Google announced back in May that Google Product Search will be replaced by Google Shopping, meaning a number of changes would be on the horizon for Google's dedicated corner for online merchants. However, Google recently sent a letter to merchants of firearms and weapons that have listings on Google Shopping telling them that the sale of weapons will not be permitted through Google. "We do not allow the promotion or sale of weapons and any related products such as ammunitions or accessory kits on Google Shopping," the Google Shopping Team wrote. "In order to comply with our new policies, please remove any weapon-related products from your data feed and then re-submit your feed in the Merchant Center."
Do you feel that Google is entitled to make these sorts of decisions and prohibit the sale of certain items on Google Shopping? Who should dictate what's acceptable and unacceptable to sell on the site? Tell us what you think in the comments.
Naturally, proponents of the 2nd Amendment are up in arms (hah) about Google's decision to limit or prohibit the sale of firearms through its Shopping site. A petition has been posted on change.com that implores Google to "not interfere with our 2nd amendment rights..." and so far has collected over 300 signatures.
In light of Google's announcement, searching for weapon-related terms on Google Shopping reflects this policy as you will no longer get any results from most of those searches.
For example, a search for "bullets":
While specific terms related to firearms produce exactly zero results, strangely, a generic search of "guns" gave me millions of results (and these were pretty serious guns, too):
Additionally, I received some more shopping results when I searched for knives, arrows, crossbows, grenades (that do simulated explosions) (which actually included grenade launchers in the results, as well!), and uzi. Even searching for the plainly generic "weapons" gave me a few gun sights and at least one gun. So it doesn't look like Google has exactly put a wholesale ban on the sale of firearms or firearm-related accessories (or other explosive stuff) - at least for now. Who knows if these results will get cleaned up so as to not offer any sorts of weaponry as the full implementation of Google Shopping takes place this fall, or if merchants' weapon wares will be forcibly removed by Google should the sellers not comply.
As an aside, Google's limitation on what kind of weapons you can buy isn't limited to things you shoot. A search for non-lethal weapons like "stun gun" returned zero results, which makes this all the more confusing. To see the full list of what weapons are prohibited from promotion and which are acceptable, take a look at Google's Advertising Policies, which are allegedly the guidelines being used for Google Shopping now.
While gun enthusiasts will, and perhaps logically so, take umbrage to Google's removal of all weaponry listings on Google Shopping, Google isn't really beholden to any consumer expectations. It's a corporate business that makes whatever decisions it wants and we the consumers are simply using it by choice. Google is no more required to allow a space for merchants of bullets or shotguns to sell their products on Google Shopping than is a flea market required to allow anybody to set up a table and sell baseball cards if those flea market owners (for whatever reason) don't agree with the values of baseball. If the private market you're trying to use to promote your business doesn't like you, you have little choice but go somewhere else.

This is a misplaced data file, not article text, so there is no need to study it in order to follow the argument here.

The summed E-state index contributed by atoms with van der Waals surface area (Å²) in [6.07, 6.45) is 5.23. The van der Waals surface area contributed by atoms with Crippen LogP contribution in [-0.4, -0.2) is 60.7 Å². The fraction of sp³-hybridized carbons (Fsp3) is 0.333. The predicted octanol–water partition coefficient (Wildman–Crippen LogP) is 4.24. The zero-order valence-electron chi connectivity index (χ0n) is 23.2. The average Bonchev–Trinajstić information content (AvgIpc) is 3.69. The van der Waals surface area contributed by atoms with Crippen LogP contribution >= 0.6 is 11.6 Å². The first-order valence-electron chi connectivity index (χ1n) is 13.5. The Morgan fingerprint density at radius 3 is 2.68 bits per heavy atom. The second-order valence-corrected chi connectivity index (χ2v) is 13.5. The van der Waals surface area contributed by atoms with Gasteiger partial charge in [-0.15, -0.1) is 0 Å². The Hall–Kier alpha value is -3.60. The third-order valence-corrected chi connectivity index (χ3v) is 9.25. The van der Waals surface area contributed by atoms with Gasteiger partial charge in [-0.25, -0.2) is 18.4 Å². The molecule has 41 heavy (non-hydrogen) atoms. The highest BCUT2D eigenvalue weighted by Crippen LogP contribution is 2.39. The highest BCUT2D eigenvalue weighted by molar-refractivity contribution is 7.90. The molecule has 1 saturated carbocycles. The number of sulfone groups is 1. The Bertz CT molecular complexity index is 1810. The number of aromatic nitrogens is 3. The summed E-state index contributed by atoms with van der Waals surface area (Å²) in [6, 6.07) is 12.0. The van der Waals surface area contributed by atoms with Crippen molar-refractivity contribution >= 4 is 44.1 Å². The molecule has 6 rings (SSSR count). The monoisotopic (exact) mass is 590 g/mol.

More, Google isn't prohibiting the search listings of weapons; this only (so far as I know) applies to Google Shopping. It's still just as easy to go to google.com and search for "9mm ammo" and - presto - find many listings of websites that are selling this particular ammunition.
However, I anticipate that not being able to search and purchase weapons on Google Search will affect merchants more than consumers. This will relegate sellers to compete among general Google search rankings instead of being able to minimize the field of competition at Google Shopping. As Google says itself on the Google Shopping (née Product Search) page, "Product Search connects your products to the shoppers searching for them, helping you drive traffic and sales to your store." If anything, especially if you're an exclusively online vendor of guns or other weapons, I'd imagine that the diminished site traffic to a business' page would be more immediately incendiary than Google Search simply no longer allowing the commercial sale of weapons. If anybody wanted to make some kind of legal case about this issue, I tend to think that a more convincing argument could be made that Google Shopping's new policy harms small businesses than it diminishes citizens' right to bear arms.
In the end, though, the plausibility of taking this charge to court doesn't seem favorable because, as mentioned, this is Google's world and we just live in it. Google was asked for comment regarding the policy change to Google Shopping and the subsequent petition of the decision but it has yet to reply as of this time.
For what it's worth, Bing Shopping returned beaucoup results for "ammo" (and "9mm ammo"), "bullets," and "shotgun." Maybe Bing and Microsoft should start touting their gun-friendly search results among the NRA so as to gain a little more on Google's lead in search?
Is this more of a free market issue or a 2nd Amendment issue? If you're an online merchant that will be affected by Google Shopping's policy change, do you plan to try selling your products elsewhere (like Bing or eBay)? Do you think this is a bad sign for business owners who use Google Shopping? Please share your reactions below.[HT Outdoor Hub.]